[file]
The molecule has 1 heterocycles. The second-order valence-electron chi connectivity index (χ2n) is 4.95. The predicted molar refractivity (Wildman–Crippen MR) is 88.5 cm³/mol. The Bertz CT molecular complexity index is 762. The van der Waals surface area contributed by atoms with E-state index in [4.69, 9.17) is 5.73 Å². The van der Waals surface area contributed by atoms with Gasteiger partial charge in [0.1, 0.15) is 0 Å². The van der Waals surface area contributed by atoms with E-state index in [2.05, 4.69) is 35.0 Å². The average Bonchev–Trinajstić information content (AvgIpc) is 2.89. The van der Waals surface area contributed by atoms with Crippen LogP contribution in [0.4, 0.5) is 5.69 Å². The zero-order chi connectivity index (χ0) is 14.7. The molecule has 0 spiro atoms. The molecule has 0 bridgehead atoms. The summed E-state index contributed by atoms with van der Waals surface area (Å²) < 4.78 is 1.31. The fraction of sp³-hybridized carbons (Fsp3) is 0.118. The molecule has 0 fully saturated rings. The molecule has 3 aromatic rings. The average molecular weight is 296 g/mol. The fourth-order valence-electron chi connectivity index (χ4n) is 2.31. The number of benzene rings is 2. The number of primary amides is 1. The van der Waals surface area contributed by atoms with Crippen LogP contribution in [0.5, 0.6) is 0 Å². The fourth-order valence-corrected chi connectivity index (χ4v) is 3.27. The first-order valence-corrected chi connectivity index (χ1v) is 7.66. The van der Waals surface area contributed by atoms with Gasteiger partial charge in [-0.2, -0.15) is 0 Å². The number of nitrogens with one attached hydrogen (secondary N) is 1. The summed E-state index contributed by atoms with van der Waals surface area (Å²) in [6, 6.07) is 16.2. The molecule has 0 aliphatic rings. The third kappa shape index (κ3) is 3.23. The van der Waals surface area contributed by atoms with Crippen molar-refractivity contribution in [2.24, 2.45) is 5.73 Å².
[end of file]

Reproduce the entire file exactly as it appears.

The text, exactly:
The molecule has 1 heterocycles. The second-order valence-electron chi connectivity index (χ2n) is 4.95. The predicted molar refractivity (Wildman–Crippen MR) is 88.5 cm³/mol. The Bertz CT molecular complexity index is 762. The van der Waals surface area contributed by atoms with E-state index in [4.69, 9.17) is 5.73 Å². The van der Waals surface area contributed by atoms with Gasteiger partial charge in [0.1, 0.15) is 0 Å². The van der Waals surface area contributed by atoms with E-state index in [2.05, 4.69) is 35.0 Å². The average Bonchev–Trinajstić information content (AvgIpc) is 2.89. The van der Waals surface area contributed by atoms with Crippen LogP contribution in [0.4, 0.5) is 5.69 Å². The zero-order chi connectivity index (χ0) is 14.7. The molecule has 0 spiro atoms. The molecule has 0 bridgehead atoms. The summed E-state index contributed by atoms with van der Waals surface area (Å²) < 4.78 is 1.31. The fraction of sp³-hybridized carbons (Fsp3) is 0.118. The molecule has 0 fully saturated rings. The molecule has 3 aromatic rings. The average molecular weight is 296 g/mol. The fourth-order valence-electron chi connectivity index (χ4n) is 2.31. The number of benzene rings is 2. The number of primary amides is 1. The van der Waals surface area contributed by atoms with Crippen LogP contribution in [0.5, 0.6) is 0 Å². The fourth-order valence-corrected chi connectivity index (χ4v) is 3.27. The first-order valence-corrected chi connectivity index (χ1v) is 7.66. The van der Waals surface area contributed by atoms with Gasteiger partial charge in [-0.2, -0.15) is 0 Å². The number of nitrogens with one attached hydrogen (secondary N) is 1. The summed E-state index contributed by atoms with van der Waals surface area (Å²) in [6, 6.07) is 16.2. The molecule has 0 aliphatic rings. The third kappa shape index (κ3) is 3.23. The van der Waals surface area contributed by atoms with Crippen molar-refractivity contribution in [2.24, 2.45) is 5.73 Å².